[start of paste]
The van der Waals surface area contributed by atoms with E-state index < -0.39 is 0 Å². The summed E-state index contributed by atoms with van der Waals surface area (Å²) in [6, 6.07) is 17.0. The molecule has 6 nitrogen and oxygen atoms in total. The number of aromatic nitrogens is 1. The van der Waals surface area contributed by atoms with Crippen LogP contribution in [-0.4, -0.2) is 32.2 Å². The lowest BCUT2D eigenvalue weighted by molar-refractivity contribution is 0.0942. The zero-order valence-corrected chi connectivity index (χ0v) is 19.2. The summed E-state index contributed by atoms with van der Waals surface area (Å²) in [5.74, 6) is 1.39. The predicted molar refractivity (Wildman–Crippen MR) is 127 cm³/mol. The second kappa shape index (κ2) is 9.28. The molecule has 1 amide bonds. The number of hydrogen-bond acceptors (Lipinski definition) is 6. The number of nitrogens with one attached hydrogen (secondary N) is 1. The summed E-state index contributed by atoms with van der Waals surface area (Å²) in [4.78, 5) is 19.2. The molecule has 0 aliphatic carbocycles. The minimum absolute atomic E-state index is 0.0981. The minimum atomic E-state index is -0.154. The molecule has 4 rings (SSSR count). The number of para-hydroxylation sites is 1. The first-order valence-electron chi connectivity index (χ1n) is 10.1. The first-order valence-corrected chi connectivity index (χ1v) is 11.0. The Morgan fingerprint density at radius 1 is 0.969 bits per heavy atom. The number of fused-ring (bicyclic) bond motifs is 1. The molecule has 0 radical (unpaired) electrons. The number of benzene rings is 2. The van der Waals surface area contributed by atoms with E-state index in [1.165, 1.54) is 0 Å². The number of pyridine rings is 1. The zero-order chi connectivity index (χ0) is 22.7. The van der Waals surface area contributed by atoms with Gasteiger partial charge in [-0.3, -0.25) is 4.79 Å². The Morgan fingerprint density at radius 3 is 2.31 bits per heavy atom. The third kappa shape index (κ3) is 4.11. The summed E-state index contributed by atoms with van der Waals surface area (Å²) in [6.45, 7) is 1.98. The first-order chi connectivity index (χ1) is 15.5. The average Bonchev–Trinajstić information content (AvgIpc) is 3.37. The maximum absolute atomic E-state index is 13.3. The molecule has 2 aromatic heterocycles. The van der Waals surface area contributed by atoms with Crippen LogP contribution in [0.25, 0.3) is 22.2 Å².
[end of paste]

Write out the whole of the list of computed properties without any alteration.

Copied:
The van der Waals surface area contributed by atoms with E-state index < -0.39 is 0 Å². The summed E-state index contributed by atoms with van der Waals surface area (Å²) in [6, 6.07) is 17.0. The molecule has 6 nitrogen and oxygen atoms in total. The number of aromatic nitrogens is 1. The van der Waals surface area contributed by atoms with Crippen LogP contribution in [-0.4, -0.2) is 32.2 Å². The lowest BCUT2D eigenvalue weighted by molar-refractivity contribution is 0.0942. The zero-order valence-corrected chi connectivity index (χ0v) is 19.2. The summed E-state index contributed by atoms with van der Waals surface area (Å²) in [5.74, 6) is 1.39. The predicted molar refractivity (Wildman–Crippen MR) is 127 cm³/mol. The second kappa shape index (κ2) is 9.28. The molecule has 1 amide bonds. The number of hydrogen-bond acceptors (Lipinski definition) is 6. The number of nitrogens with one attached hydrogen (secondary N) is 1. The summed E-state index contributed by atoms with van der Waals surface area (Å²) in [4.78, 5) is 19.2. The molecule has 0 aliphatic carbocycles. The minimum absolute atomic E-state index is 0.0981. The minimum atomic E-state index is -0.154. The molecule has 4 rings (SSSR count). The number of para-hydroxylation sites is 1. The first-order valence-electron chi connectivity index (χ1n) is 10.1. The first-order valence-corrected chi connectivity index (χ1v) is 11.0. The Morgan fingerprint density at radius 1 is 0.969 bits per heavy atom. The number of fused-ring (bicyclic) bond motifs is 1. The molecule has 0 radical (unpaired) electrons. The number of benzene rings is 2. The van der Waals surface area contributed by atoms with E-state index in [1.165, 1.54) is 0 Å². The number of pyridine rings is 1. The zero-order chi connectivity index (χ0) is 22.7. The van der Waals surface area contributed by atoms with Gasteiger partial charge in [-0.3, -0.25) is 4.79 Å². The Morgan fingerprint density at radius 3 is 2.31 bits per heavy atom. The third kappa shape index (κ3) is 4.11. The summed E-state index contributed by atoms with van der Waals surface area (Å²) in [6.45, 7) is 1.98. The first-order chi connectivity index (χ1) is 15.5. The average Bonchev–Trinajstić information content (AvgIpc) is 3.37. The maximum absolute atomic E-state index is 13.3. The molecule has 2 aromatic heterocycles. The van der Waals surface area contributed by atoms with Crippen LogP contribution in [0.25, 0.3) is 22.2 Å².